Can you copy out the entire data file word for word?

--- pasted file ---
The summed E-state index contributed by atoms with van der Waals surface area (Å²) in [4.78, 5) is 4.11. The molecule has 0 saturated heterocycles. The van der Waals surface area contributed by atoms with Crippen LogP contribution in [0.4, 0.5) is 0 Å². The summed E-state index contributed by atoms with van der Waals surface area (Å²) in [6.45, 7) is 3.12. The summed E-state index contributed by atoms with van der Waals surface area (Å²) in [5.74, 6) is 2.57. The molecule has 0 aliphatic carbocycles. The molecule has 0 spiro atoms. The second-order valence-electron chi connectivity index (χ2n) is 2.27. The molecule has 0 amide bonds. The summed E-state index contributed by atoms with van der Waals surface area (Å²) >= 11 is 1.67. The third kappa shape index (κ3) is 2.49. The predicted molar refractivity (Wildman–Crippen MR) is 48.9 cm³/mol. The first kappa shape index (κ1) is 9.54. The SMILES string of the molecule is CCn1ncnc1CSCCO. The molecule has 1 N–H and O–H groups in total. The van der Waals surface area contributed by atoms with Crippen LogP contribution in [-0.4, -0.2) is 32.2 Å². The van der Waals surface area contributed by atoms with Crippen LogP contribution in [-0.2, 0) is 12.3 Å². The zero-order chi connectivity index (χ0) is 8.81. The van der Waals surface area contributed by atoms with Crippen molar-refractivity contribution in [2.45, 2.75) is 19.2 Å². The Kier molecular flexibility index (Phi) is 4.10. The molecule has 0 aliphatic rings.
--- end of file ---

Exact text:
The summed E-state index contributed by atoms with van der Waals surface area (Å²) in [4.78, 5) is 4.11. The molecule has 0 saturated heterocycles. The van der Waals surface area contributed by atoms with Crippen LogP contribution in [0.4, 0.5) is 0 Å². The summed E-state index contributed by atoms with van der Waals surface area (Å²) in [6.45, 7) is 3.12. The summed E-state index contributed by atoms with van der Waals surface area (Å²) in [5.74, 6) is 2.57. The molecule has 0 aliphatic carbocycles. The molecule has 0 spiro atoms. The second-order valence-electron chi connectivity index (χ2n) is 2.27. The molecule has 0 amide bonds. The summed E-state index contributed by atoms with van der Waals surface area (Å²) >= 11 is 1.67. The third kappa shape index (κ3) is 2.49. The predicted molar refractivity (Wildman–Crippen MR) is 48.9 cm³/mol. The first kappa shape index (κ1) is 9.54. The SMILES string of the molecule is CCn1ncnc1CSCCO. The molecule has 1 N–H and O–H groups in total. The van der Waals surface area contributed by atoms with Crippen LogP contribution in [-0.4, -0.2) is 32.2 Å². The van der Waals surface area contributed by atoms with Crippen LogP contribution in [-0.2, 0) is 12.3 Å². The zero-order chi connectivity index (χ0) is 8.81. The van der Waals surface area contributed by atoms with Crippen molar-refractivity contribution in [2.45, 2.75) is 19.2 Å². The Kier molecular flexibility index (Phi) is 4.10. The molecule has 0 aliphatic rings.